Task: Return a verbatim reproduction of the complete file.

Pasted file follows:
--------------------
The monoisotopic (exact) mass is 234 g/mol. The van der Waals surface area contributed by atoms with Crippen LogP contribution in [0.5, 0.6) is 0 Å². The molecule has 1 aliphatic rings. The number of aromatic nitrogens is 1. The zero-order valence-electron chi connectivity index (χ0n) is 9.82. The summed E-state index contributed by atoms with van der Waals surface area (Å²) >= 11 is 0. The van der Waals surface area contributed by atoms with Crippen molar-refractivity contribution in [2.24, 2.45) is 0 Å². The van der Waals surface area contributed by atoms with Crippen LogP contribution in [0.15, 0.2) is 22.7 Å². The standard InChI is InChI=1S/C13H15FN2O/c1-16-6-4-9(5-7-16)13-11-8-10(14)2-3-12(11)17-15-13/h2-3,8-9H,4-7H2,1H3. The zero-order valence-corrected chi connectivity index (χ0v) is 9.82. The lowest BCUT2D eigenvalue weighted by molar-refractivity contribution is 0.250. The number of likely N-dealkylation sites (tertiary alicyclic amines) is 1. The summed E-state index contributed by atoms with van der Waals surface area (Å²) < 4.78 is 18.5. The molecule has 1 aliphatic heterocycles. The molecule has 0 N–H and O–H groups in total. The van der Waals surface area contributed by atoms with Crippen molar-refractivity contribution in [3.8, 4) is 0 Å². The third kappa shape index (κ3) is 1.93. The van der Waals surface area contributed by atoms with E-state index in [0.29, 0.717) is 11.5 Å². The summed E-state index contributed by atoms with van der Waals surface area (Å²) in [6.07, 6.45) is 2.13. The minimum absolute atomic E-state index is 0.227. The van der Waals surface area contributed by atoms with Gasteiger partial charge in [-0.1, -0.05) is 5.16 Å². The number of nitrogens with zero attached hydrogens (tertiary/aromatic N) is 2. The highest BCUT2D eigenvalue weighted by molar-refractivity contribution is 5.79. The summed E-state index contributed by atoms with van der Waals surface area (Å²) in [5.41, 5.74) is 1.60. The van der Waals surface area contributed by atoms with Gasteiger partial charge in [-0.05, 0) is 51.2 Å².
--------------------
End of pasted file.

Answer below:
The monoisotopic (exact) mass is 234 g/mol. The van der Waals surface area contributed by atoms with Crippen LogP contribution in [0.5, 0.6) is 0 Å². The molecule has 1 aliphatic rings. The number of aromatic nitrogens is 1. The zero-order valence-electron chi connectivity index (χ0n) is 9.82. The summed E-state index contributed by atoms with van der Waals surface area (Å²) >= 11 is 0. The van der Waals surface area contributed by atoms with Crippen molar-refractivity contribution in [2.24, 2.45) is 0 Å². The van der Waals surface area contributed by atoms with Crippen LogP contribution in [0.15, 0.2) is 22.7 Å². The standard InChI is InChI=1S/C13H15FN2O/c1-16-6-4-9(5-7-16)13-11-8-10(14)2-3-12(11)17-15-13/h2-3,8-9H,4-7H2,1H3. The zero-order valence-corrected chi connectivity index (χ0v) is 9.82. The lowest BCUT2D eigenvalue weighted by molar-refractivity contribution is 0.250. The number of likely N-dealkylation sites (tertiary alicyclic amines) is 1. The summed E-state index contributed by atoms with van der Waals surface area (Å²) < 4.78 is 18.5. The molecule has 1 aliphatic heterocycles. The molecule has 0 N–H and O–H groups in total. The van der Waals surface area contributed by atoms with Crippen molar-refractivity contribution in [3.8, 4) is 0 Å². The third kappa shape index (κ3) is 1.93. The van der Waals surface area contributed by atoms with E-state index in [0.29, 0.717) is 11.5 Å². The summed E-state index contributed by atoms with van der Waals surface area (Å²) in [6.07, 6.45) is 2.13. The minimum absolute atomic E-state index is 0.227. The van der Waals surface area contributed by atoms with Gasteiger partial charge in [-0.1, -0.05) is 5.16 Å². The number of nitrogens with zero attached hydrogens (tertiary/aromatic N) is 2. The highest BCUT2D eigenvalue weighted by molar-refractivity contribution is 5.79. The summed E-state index contributed by atoms with van der Waals surface area (Å²) in [5.41, 5.74) is 1.60. The van der Waals surface area contributed by atoms with Gasteiger partial charge in [-0.05, 0) is 51.2 Å².